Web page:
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Torus-Earth (aleph.se)
266 points by Kutta on Feb 5, 2014 | hide | past | web | favorite | 62 comments

A few years ago I was wondering what this would look like and (less accurately) modeled it in 3d: http://farm3.staticflickr.com/2630/4085959963_8dc8217283_o.j...

That was fun. If you like this sort of thing, "Heavy Planet"[1] is a good hard scifi book set on Mesklin, a fictional super-Earth which spins fast enough to make gravity significantly less at the equator. It's also a good adventure story, if you like 1950s scifi.

[1] http://en.wikipedia.org/wiki/Mesklin

How does this compare to Mission of Gravity? I've had that on my shelf and haven't got around to it yet. It's a very cool setting, and the author was writing it before we had all the research on the subject we have today. And he was correct thankfully!

He actually wasn't 100% correct. If you get the omnibus "Heavy Planet" edition (including a sequel novel "Starlight" and some short stories), it is explained in an appendix that Hal Clement's estimation of the gravitational field was somewhat off, resulting in erroneous values for the maximum field strength at the poles.

Still, Hal Clement did a bang-up good job, and the error (or correction there of) doesn't negatively affect the story at all.

This is cool! But the important question of what mantle convection, and therefore tectonics, looks like on a toroidal earth is not addressed... for the 'donut' earth where surface gravity varies by a factor of 3 on the surface, one could envision subductions systems, possibly double (two-slab) types, setting up at the northern and southern polar rings, while spreading systems would set up at the inner and outer equators. I have no idea what would happen to lighter, more differentiated arc rocks... would they gather in the middle of a two-sided subduction system, even though that is a gravitational high? Given the instability of these planets to perturbations, it's possible that sufficient redistribution of mass due to tectonics and crustal differentiation would be enough to rip them apart.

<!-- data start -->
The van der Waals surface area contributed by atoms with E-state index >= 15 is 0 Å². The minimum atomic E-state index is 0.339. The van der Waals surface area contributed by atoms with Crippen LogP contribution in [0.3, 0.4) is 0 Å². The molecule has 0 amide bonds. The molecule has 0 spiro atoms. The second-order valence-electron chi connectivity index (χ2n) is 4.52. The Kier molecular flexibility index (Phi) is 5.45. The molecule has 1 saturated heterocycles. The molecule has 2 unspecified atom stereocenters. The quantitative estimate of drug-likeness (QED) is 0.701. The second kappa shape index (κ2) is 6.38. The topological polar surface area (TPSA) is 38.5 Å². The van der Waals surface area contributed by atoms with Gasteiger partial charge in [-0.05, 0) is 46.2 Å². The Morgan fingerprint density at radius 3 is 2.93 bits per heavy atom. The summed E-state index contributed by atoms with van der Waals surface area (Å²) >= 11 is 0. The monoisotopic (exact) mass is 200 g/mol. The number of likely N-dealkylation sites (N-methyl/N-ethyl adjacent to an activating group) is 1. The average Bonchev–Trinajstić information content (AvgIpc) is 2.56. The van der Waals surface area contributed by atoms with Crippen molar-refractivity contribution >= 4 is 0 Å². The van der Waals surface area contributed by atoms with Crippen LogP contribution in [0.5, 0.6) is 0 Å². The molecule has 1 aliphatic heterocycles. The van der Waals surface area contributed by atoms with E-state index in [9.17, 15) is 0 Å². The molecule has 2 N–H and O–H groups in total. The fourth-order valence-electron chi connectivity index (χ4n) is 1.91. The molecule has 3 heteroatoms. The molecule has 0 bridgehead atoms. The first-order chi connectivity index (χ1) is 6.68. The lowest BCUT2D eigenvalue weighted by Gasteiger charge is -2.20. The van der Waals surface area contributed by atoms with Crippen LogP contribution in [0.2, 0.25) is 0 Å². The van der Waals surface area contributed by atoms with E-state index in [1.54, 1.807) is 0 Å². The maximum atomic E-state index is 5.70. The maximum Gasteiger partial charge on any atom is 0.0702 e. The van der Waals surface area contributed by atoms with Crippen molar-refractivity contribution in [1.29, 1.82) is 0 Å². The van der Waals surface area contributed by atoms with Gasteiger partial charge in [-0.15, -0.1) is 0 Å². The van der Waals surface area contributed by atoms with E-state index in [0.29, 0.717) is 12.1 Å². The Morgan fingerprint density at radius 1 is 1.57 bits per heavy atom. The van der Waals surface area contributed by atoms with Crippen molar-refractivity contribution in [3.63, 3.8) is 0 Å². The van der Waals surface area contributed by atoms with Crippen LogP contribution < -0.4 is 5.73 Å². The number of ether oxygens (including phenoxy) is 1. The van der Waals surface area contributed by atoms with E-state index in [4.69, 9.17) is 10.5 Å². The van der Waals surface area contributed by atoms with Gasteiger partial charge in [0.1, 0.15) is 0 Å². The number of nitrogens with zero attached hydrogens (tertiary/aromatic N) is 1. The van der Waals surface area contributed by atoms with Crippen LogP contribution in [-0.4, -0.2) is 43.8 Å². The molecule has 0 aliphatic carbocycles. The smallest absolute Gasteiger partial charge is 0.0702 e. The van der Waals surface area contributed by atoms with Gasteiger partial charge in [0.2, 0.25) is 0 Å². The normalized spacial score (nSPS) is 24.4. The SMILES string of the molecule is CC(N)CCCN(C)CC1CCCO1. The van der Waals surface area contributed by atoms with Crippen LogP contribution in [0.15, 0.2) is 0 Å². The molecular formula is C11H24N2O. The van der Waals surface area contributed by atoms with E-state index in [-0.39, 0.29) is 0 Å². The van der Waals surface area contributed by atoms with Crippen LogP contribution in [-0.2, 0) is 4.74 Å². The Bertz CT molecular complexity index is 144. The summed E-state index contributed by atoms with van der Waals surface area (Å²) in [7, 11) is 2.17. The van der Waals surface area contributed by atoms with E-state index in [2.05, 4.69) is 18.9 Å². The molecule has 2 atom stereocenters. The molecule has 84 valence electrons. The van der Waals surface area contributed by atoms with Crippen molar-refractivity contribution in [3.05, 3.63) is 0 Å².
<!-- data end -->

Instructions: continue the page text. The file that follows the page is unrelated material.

Also, setting up a geodynamo would be tough...

It seems more likely that subduction would happen at the inner equator, and spreading systems at the outer. This is addressed briefly in the article- when plates move around the torus, they must compress to fit into the smaller diameter of the inner equator, and stretch out when moving towards the larger outer equator.

(Lest I come across as a complete ass: this is a cool piece, of course.)

At least the discussion of gravitation is wrong. Somewhat unintuitively, the gravitational force on the inner part of the torus (the surface closest to the center, on the plane of the axes) is 0.

The pathological example is a hollow sphere of dense material. Outside the sphere, it "looks like" (if you just measure g) a solid planet. Inside the sphere, there is no gravitational field whatsoever, no matter how close you come to the surface.